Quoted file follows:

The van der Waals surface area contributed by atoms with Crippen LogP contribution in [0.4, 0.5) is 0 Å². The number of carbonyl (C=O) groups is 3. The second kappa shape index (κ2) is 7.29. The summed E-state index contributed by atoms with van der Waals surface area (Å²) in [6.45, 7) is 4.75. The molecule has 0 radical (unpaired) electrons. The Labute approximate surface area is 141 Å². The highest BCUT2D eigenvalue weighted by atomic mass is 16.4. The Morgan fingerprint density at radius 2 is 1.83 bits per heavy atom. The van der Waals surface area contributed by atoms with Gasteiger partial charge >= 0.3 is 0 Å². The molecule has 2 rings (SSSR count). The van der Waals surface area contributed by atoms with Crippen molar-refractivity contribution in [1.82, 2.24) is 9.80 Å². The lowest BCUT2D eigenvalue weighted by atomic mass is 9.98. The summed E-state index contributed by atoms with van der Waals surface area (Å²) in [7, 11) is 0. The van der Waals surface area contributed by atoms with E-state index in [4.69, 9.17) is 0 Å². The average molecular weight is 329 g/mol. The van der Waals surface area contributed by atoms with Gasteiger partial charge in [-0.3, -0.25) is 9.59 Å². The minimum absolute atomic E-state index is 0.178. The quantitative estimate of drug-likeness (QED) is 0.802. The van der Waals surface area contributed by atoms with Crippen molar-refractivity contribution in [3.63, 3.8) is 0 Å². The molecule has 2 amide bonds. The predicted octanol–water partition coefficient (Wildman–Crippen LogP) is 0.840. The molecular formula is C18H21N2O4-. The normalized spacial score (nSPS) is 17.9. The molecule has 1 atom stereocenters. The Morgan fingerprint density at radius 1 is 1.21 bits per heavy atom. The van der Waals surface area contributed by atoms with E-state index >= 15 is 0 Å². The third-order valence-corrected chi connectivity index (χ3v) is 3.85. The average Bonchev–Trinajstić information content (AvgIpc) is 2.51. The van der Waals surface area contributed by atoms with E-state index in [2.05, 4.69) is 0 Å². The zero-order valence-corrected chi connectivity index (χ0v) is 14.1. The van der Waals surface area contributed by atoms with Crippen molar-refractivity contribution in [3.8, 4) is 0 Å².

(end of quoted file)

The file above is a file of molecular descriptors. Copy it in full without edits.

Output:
The van der Waals surface area contributed by atoms with Crippen LogP contribution in [0.4, 0.5) is 0 Å². The number of carbonyl (C=O) groups is 3. The second kappa shape index (κ2) is 7.29. The summed E-state index contributed by atoms with van der Waals surface area (Å²) in [6.45, 7) is 4.75. The molecule has 0 radical (unpaired) electrons. The Labute approximate surface area is 141 Å². The highest BCUT2D eigenvalue weighted by atomic mass is 16.4. The Morgan fingerprint density at radius 2 is 1.83 bits per heavy atom. The van der Waals surface area contributed by atoms with Gasteiger partial charge >= 0.3 is 0 Å². The molecule has 2 rings (SSSR count). The van der Waals surface area contributed by atoms with Crippen molar-refractivity contribution in [1.82, 2.24) is 9.80 Å². The lowest BCUT2D eigenvalue weighted by atomic mass is 9.98. The summed E-state index contributed by atoms with van der Waals surface area (Å²) in [7, 11) is 0. The van der Waals surface area contributed by atoms with E-state index in [4.69, 9.17) is 0 Å². The average molecular weight is 329 g/mol. The van der Waals surface area contributed by atoms with Gasteiger partial charge in [-0.3, -0.25) is 9.59 Å². The minimum absolute atomic E-state index is 0.178. The quantitative estimate of drug-likeness (QED) is 0.802. The van der Waals surface area contributed by atoms with Crippen molar-refractivity contribution in [3.63, 3.8) is 0 Å². The molecule has 2 amide bonds. The predicted octanol–water partition coefficient (Wildman–Crippen LogP) is 0.840. The molecular formula is C18H21N2O4-. The normalized spacial score (nSPS) is 17.9. The molecule has 1 atom stereocenters. The Morgan fingerprint density at radius 1 is 1.21 bits per heavy atom. The van der Waals surface area contributed by atoms with E-state index >= 15 is 0 Å². The third-order valence-corrected chi connectivity index (χ3v) is 3.85. The average Bonchev–Trinajstić information content (AvgIpc) is 2.51. The van der Waals surface area contributed by atoms with E-state index in [2.05, 4.69) is 0 Å². The zero-order valence-corrected chi connectivity index (χ0v) is 14.1. The van der Waals surface area contributed by atoms with Crippen molar-refractivity contribution in [3.8, 4) is 0 Å².